This editorial appeared in today's Los Angeles Times:
Baseball is an arcane institution filled with the infield fly rule, suicide bunts and other rituals and customs. So it takes some study to determine why, 14 years after being tossed out of professional baseball for gambling on the outcome of games, Pete Rose finally has admitted what everyone knows he did.
First, Rose's autobiography is about to be released, and there's no such thing as a bad interview for book sales. There's also the persistent rumor that Major League Baseball Commissioner Bud Selig might consider lifting the lifetime ban if Rose honestly acknowledges his sins and makes a sincere apology to the game and its fans. That, in turn, would crack open the door to the Baseball Hall of Fame.
Rose recognizes that his best bet (pun intended) to enter Cooperstown is being elected by sportswriters, because many scribes who saw him play arguably would be inclined to recognize him for his amazing on-field accomplishments. But players only qualify for the sportswriters' ballot for 20 years after their last game -- which for Rose was in 1986. After 2006, Rose would face the decidedly tougher challenge of being elected to the hall by his fellow players -- some of whom have publicly said they wouldn't vote for Rose.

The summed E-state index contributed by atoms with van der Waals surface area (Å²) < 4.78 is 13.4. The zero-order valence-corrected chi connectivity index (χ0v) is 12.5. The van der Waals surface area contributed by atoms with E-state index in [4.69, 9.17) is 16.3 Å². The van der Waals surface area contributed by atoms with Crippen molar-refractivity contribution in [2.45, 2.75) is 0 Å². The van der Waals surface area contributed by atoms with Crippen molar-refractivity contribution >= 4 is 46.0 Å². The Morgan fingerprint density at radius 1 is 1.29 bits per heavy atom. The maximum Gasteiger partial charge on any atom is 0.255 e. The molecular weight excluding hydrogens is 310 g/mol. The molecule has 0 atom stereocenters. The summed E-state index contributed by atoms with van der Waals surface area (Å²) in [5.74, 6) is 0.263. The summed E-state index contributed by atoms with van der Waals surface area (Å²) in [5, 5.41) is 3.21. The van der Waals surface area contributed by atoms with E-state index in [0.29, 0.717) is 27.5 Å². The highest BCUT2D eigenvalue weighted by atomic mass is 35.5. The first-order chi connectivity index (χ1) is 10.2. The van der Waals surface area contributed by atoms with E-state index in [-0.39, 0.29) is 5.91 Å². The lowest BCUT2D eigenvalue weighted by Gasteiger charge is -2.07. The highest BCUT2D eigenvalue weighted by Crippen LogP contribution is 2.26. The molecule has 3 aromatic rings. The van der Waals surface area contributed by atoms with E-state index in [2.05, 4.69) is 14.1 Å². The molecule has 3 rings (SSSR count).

Whew. Now Rose's timing makes more sense.
Along with corked bats, steroids and labor disputes, Rose is an unfortunate reminder that the real world doesn't stop at the foul lines. There are plenty of doubters who fear Rose would accept Selig's absolution and then trash the reputation of the sport all over again.
Before acting, baseball officials should listen carefully to what Rose has to say in the inevitable flurry of talk-show appearances touting the book. Will he lapse into the protestations of innocence he's kept up since his 1989 exile -- despite a thorough report documenting more than 400 bets during a three-month period?
Rose can earn the lifting of the ban not just by consistently admitting what he did but by becoming a regular at youth training camps, including the Compton Baseball Academy now funded by Major League Baseball. If the ban is eventually lifted, Rose's peers, rather than sportswriters, should decide whether the shadow he cast across their sport outweighs his record 4,256 hits in 14,052 at-bats and his near-record 2,165 runs scored.
A reinstated Rose would forever have the equivalent of an asterisk behind his name, but he cannot ask for forgetfulness, only forgiveness.
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